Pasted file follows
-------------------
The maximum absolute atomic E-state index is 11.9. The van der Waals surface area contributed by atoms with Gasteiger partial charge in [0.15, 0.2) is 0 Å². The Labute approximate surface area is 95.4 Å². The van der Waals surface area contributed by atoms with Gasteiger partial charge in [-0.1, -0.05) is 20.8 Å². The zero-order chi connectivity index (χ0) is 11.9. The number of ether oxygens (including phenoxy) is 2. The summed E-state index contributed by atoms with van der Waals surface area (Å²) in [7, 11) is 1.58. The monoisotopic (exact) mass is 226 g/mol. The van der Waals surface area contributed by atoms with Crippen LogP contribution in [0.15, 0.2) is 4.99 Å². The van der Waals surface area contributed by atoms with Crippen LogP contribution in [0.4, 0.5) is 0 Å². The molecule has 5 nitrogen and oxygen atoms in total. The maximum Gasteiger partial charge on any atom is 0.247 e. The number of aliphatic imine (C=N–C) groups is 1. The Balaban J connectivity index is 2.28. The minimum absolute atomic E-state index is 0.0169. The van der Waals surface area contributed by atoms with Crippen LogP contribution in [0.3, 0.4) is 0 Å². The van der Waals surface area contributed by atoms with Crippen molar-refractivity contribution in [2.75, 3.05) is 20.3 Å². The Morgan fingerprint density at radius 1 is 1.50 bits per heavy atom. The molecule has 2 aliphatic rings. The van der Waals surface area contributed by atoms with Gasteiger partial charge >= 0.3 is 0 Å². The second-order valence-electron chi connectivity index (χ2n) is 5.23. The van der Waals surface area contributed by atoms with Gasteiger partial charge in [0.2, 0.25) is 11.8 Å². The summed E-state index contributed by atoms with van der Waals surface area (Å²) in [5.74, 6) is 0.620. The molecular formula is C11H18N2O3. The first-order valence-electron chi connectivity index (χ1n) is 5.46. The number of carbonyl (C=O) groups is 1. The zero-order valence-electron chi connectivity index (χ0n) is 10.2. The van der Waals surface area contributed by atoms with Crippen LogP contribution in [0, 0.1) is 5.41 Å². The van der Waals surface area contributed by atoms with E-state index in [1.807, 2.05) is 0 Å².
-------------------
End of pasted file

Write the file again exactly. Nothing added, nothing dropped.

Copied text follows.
The maximum absolute atomic E-state index is 11.9. The van der Waals surface area contributed by atoms with Gasteiger partial charge in [0.15, 0.2) is 0 Å². The Labute approximate surface area is 95.4 Å². The van der Waals surface area contributed by atoms with Gasteiger partial charge in [-0.1, -0.05) is 20.8 Å². The zero-order chi connectivity index (χ0) is 11.9. The number of ether oxygens (including phenoxy) is 2. The summed E-state index contributed by atoms with van der Waals surface area (Å²) in [7, 11) is 1.58. The monoisotopic (exact) mass is 226 g/mol. The van der Waals surface area contributed by atoms with Crippen LogP contribution in [0.15, 0.2) is 4.99 Å². The van der Waals surface area contributed by atoms with Crippen LogP contribution in [0.4, 0.5) is 0 Å². The molecule has 5 nitrogen and oxygen atoms in total. The maximum Gasteiger partial charge on any atom is 0.247 e. The number of aliphatic imine (C=N–C) groups is 1. The Balaban J connectivity index is 2.28. The minimum absolute atomic E-state index is 0.0169. The van der Waals surface area contributed by atoms with Crippen LogP contribution in [0.3, 0.4) is 0 Å². The van der Waals surface area contributed by atoms with Crippen molar-refractivity contribution in [2.75, 3.05) is 20.3 Å². The Morgan fingerprint density at radius 1 is 1.50 bits per heavy atom. The molecule has 2 aliphatic rings. The van der Waals surface area contributed by atoms with Gasteiger partial charge >= 0.3 is 0 Å². The second-order valence-electron chi connectivity index (χ2n) is 5.23. The van der Waals surface area contributed by atoms with Gasteiger partial charge in [0.2, 0.25) is 11.8 Å². The summed E-state index contributed by atoms with van der Waals surface area (Å²) in [5.74, 6) is 0.620. The molecular formula is C11H18N2O3. The first-order valence-electron chi connectivity index (χ1n) is 5.46. The number of carbonyl (C=O) groups is 1. The zero-order valence-electron chi connectivity index (χ0n) is 10.2. The van der Waals surface area contributed by atoms with Crippen LogP contribution in [0, 0.1) is 5.41 Å². The van der Waals surface area contributed by atoms with E-state index in [1.807, 2.05) is 0 Å².